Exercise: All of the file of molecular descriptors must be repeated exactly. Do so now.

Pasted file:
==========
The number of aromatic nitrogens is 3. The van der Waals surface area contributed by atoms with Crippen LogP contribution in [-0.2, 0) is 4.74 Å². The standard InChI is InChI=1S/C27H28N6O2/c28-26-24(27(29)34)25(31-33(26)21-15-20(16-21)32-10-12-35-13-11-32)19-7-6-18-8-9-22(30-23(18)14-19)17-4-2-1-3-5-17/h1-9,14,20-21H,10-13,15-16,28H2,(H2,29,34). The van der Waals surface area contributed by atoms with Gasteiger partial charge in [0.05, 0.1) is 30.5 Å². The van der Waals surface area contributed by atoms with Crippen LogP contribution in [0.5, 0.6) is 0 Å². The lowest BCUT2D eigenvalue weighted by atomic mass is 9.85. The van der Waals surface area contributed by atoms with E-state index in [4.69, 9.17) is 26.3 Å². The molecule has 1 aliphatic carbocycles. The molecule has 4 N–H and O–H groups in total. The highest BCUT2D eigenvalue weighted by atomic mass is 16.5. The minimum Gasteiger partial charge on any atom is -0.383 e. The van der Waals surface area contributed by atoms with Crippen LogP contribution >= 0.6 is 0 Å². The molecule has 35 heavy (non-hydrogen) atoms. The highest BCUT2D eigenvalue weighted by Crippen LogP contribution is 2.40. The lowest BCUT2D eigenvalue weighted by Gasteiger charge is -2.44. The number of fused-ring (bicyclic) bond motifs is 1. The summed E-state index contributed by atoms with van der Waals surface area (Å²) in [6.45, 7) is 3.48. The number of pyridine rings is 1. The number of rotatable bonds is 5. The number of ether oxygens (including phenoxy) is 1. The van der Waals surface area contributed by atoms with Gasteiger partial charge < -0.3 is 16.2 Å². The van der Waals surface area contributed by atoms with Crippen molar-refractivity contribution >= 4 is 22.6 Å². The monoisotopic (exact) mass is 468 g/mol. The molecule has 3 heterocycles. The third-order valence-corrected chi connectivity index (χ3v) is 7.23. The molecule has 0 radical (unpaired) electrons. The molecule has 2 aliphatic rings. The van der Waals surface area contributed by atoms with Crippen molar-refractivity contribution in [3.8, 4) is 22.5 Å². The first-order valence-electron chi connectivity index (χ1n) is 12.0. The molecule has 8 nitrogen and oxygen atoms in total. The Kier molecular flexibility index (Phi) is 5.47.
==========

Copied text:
The number of aromatic nitrogens is 3. The van der Waals surface area contributed by atoms with Crippen LogP contribution in [-0.2, 0) is 4.74 Å². The standard InChI is InChI=1S/C27H28N6O2/c28-26-24(27(29)34)25(31-33(26)21-15-20(16-21)32-10-12-35-13-11-32)19-7-6-18-8-9-22(30-23(18)14-19)17-4-2-1-3-5-17/h1-9,14,20-21H,10-13,15-16,28H2,(H2,29,34). The van der Waals surface area contributed by atoms with Gasteiger partial charge in [0.05, 0.1) is 30.5 Å². The van der Waals surface area contributed by atoms with Crippen LogP contribution in [0.5, 0.6) is 0 Å². The lowest BCUT2D eigenvalue weighted by atomic mass is 9.85. The van der Waals surface area contributed by atoms with E-state index in [4.69, 9.17) is 26.3 Å². The molecule has 1 aliphatic carbocycles. The molecule has 4 N–H and O–H groups in total. The highest BCUT2D eigenvalue weighted by atomic mass is 16.5. The minimum Gasteiger partial charge on any atom is -0.383 e. The van der Waals surface area contributed by atoms with Crippen LogP contribution >= 0.6 is 0 Å². The molecule has 35 heavy (non-hydrogen) atoms. The highest BCUT2D eigenvalue weighted by Crippen LogP contribution is 2.40. The lowest BCUT2D eigenvalue weighted by Gasteiger charge is -2.44. The number of fused-ring (bicyclic) bond motifs is 1. The summed E-state index contributed by atoms with van der Waals surface area (Å²) in [6.45, 7) is 3.48. The number of pyridine rings is 1. The number of rotatable bonds is 5. The number of ether oxygens (including phenoxy) is 1. The van der Waals surface area contributed by atoms with Gasteiger partial charge < -0.3 is 16.2 Å². The van der Waals surface area contributed by atoms with Crippen molar-refractivity contribution >= 4 is 22.6 Å². The monoisotopic (exact) mass is 468 g/mol. The molecule has 3 heterocycles. The third-order valence-corrected chi connectivity index (χ3v) is 7.23. The molecule has 0 radical (unpaired) electrons. The molecule has 2 aliphatic rings. The van der Waals surface area contributed by atoms with Crippen molar-refractivity contribution in [3.8, 4) is 22.5 Å². The first-order valence-electron chi connectivity index (χ1n) is 12.0. The molecule has 8 nitrogen and oxygen atoms in total. The Kier molecular flexibility index (Phi) is 5.47.